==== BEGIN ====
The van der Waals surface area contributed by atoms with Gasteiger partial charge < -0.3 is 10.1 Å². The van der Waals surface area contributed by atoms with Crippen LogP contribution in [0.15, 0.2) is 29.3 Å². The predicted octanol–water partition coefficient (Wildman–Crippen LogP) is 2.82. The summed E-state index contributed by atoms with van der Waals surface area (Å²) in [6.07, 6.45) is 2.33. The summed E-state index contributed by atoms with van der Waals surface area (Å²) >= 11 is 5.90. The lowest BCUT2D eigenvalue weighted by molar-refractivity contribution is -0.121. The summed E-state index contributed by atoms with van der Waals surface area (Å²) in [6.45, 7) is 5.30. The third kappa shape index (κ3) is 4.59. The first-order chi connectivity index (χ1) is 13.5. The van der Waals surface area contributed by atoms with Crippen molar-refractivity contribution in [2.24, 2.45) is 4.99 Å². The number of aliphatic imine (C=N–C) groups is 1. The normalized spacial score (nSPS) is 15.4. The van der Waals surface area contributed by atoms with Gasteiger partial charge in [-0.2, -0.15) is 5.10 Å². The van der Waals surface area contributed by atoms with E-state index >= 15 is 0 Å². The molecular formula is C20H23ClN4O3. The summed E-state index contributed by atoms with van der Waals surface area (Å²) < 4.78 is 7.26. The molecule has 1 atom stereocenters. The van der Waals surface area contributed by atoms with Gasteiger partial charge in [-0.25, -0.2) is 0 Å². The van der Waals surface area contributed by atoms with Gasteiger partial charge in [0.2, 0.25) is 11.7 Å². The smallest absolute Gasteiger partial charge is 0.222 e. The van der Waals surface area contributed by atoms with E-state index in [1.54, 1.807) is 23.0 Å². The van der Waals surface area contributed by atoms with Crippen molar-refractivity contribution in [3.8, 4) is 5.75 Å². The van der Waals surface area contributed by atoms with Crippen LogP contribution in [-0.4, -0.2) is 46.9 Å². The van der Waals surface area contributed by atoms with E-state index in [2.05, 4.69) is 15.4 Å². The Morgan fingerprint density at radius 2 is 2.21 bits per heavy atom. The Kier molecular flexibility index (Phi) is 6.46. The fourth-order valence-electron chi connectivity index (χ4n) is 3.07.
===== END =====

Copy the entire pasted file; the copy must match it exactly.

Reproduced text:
The van der Waals surface area contributed by atoms with Gasteiger partial charge < -0.3 is 10.1 Å². The van der Waals surface area contributed by atoms with Crippen LogP contribution in [0.15, 0.2) is 29.3 Å². The predicted octanol–water partition coefficient (Wildman–Crippen LogP) is 2.82. The summed E-state index contributed by atoms with van der Waals surface area (Å²) in [6.07, 6.45) is 2.33. The summed E-state index contributed by atoms with van der Waals surface area (Å²) >= 11 is 5.90. The lowest BCUT2D eigenvalue weighted by molar-refractivity contribution is -0.121. The summed E-state index contributed by atoms with van der Waals surface area (Å²) in [6.45, 7) is 5.30. The third kappa shape index (κ3) is 4.59. The first-order chi connectivity index (χ1) is 13.5. The van der Waals surface area contributed by atoms with Crippen molar-refractivity contribution in [2.24, 2.45) is 4.99 Å². The number of aliphatic imine (C=N–C) groups is 1. The normalized spacial score (nSPS) is 15.4. The van der Waals surface area contributed by atoms with Gasteiger partial charge in [-0.2, -0.15) is 5.10 Å². The van der Waals surface area contributed by atoms with E-state index >= 15 is 0 Å². The molecular formula is C20H23ClN4O3. The summed E-state index contributed by atoms with van der Waals surface area (Å²) < 4.78 is 7.26. The molecule has 1 atom stereocenters. The van der Waals surface area contributed by atoms with Gasteiger partial charge in [-0.25, -0.2) is 0 Å². The van der Waals surface area contributed by atoms with Gasteiger partial charge in [0.2, 0.25) is 11.7 Å². The smallest absolute Gasteiger partial charge is 0.222 e. The van der Waals surface area contributed by atoms with E-state index in [1.54, 1.807) is 23.0 Å². The van der Waals surface area contributed by atoms with Crippen molar-refractivity contribution in [3.8, 4) is 5.75 Å². The van der Waals surface area contributed by atoms with Crippen LogP contribution in [-0.4, -0.2) is 46.9 Å². The van der Waals surface area contributed by atoms with E-state index in [2.05, 4.69) is 15.4 Å². The Morgan fingerprint density at radius 2 is 2.21 bits per heavy atom. The Kier molecular flexibility index (Phi) is 6.46. The fourth-order valence-electron chi connectivity index (χ4n) is 3.07.